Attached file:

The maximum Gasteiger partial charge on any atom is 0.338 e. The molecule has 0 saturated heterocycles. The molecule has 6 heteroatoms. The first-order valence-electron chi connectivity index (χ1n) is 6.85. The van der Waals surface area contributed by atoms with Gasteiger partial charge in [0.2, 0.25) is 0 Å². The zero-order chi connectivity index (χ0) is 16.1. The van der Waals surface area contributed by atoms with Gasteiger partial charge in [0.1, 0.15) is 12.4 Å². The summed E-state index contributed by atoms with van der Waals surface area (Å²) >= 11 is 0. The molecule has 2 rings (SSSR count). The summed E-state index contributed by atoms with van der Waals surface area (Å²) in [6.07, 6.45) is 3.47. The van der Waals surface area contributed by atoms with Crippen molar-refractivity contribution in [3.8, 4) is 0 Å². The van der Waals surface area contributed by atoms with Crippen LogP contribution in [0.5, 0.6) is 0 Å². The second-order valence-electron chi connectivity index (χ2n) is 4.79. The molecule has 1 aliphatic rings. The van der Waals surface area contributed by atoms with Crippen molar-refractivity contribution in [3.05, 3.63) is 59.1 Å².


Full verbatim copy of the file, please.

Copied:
The maximum Gasteiger partial charge on any atom is 0.338 e. The molecule has 0 saturated heterocycles. The molecule has 6 heteroatoms. The first-order valence-electron chi connectivity index (χ1n) is 6.85. The van der Waals surface area contributed by atoms with Gasteiger partial charge in [0.2, 0.25) is 0 Å². The zero-order chi connectivity index (χ0) is 16.1. The van der Waals surface area contributed by atoms with Gasteiger partial charge in [0.1, 0.15) is 12.4 Å². The summed E-state index contributed by atoms with van der Waals surface area (Å²) >= 11 is 0. The molecule has 2 rings (SSSR count). The summed E-state index contributed by atoms with van der Waals surface area (Å²) in [6.07, 6.45) is 3.47. The van der Waals surface area contributed by atoms with Crippen molar-refractivity contribution in [3.8, 4) is 0 Å². The van der Waals surface area contributed by atoms with Crippen LogP contribution in [0.5, 0.6) is 0 Å². The second-order valence-electron chi connectivity index (χ2n) is 4.79. The molecule has 1 aliphatic rings. The van der Waals surface area contributed by atoms with Crippen molar-refractivity contribution in [3.05, 3.63) is 59.1 Å².